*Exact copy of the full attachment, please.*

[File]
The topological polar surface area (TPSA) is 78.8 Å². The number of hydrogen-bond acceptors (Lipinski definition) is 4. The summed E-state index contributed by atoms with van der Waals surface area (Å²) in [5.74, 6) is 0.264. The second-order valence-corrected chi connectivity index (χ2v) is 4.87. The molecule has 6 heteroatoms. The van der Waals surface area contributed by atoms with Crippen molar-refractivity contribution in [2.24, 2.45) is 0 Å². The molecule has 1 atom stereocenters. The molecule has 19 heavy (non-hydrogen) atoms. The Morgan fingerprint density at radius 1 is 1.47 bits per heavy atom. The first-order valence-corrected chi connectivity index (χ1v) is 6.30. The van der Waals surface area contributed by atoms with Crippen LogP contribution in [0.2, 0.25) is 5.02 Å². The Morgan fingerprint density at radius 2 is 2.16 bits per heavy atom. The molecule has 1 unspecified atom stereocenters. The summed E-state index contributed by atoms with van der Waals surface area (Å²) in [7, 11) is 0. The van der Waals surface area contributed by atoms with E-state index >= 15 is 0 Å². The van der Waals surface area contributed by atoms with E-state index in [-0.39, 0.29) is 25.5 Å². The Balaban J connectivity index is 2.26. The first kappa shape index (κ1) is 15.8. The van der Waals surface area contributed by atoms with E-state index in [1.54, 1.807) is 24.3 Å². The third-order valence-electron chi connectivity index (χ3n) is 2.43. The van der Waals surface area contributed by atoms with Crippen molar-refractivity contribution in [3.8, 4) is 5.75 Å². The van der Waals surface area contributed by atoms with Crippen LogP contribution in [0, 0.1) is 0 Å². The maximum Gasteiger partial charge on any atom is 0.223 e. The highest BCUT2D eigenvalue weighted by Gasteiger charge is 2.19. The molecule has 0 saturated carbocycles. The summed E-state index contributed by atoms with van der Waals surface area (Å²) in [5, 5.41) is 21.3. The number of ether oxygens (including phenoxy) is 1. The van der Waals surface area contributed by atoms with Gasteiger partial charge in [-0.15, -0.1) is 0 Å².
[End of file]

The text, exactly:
The topological polar surface area (TPSA) is 78.8 Å². The number of hydrogen-bond acceptors (Lipinski definition) is 4. The summed E-state index contributed by atoms with van der Waals surface area (Å²) in [5.74, 6) is 0.264. The second-order valence-corrected chi connectivity index (χ2v) is 4.87. The molecule has 6 heteroatoms. The van der Waals surface area contributed by atoms with Crippen molar-refractivity contribution in [2.24, 2.45) is 0 Å². The molecule has 1 atom stereocenters. The molecule has 19 heavy (non-hydrogen) atoms. The Morgan fingerprint density at radius 1 is 1.47 bits per heavy atom. The first-order valence-corrected chi connectivity index (χ1v) is 6.30. The van der Waals surface area contributed by atoms with Crippen LogP contribution in [0.2, 0.25) is 5.02 Å². The Morgan fingerprint density at radius 2 is 2.16 bits per heavy atom. The molecule has 1 unspecified atom stereocenters. The summed E-state index contributed by atoms with van der Waals surface area (Å²) in [7, 11) is 0. The van der Waals surface area contributed by atoms with E-state index >= 15 is 0 Å². The van der Waals surface area contributed by atoms with E-state index in [-0.39, 0.29) is 25.5 Å². The Balaban J connectivity index is 2.26. The first kappa shape index (κ1) is 15.8. The van der Waals surface area contributed by atoms with E-state index in [1.54, 1.807) is 24.3 Å². The third-order valence-electron chi connectivity index (χ3n) is 2.43. The van der Waals surface area contributed by atoms with Crippen molar-refractivity contribution in [3.8, 4) is 5.75 Å². The van der Waals surface area contributed by atoms with Crippen LogP contribution in [0, 0.1) is 0 Å². The maximum Gasteiger partial charge on any atom is 0.223 e. The highest BCUT2D eigenvalue weighted by Gasteiger charge is 2.19. The molecule has 0 saturated carbocycles. The summed E-state index contributed by atoms with van der Waals surface area (Å²) in [5, 5.41) is 21.3. The number of ether oxygens (including phenoxy) is 1. The van der Waals surface area contributed by atoms with Gasteiger partial charge in [-0.15, -0.1) is 0 Å².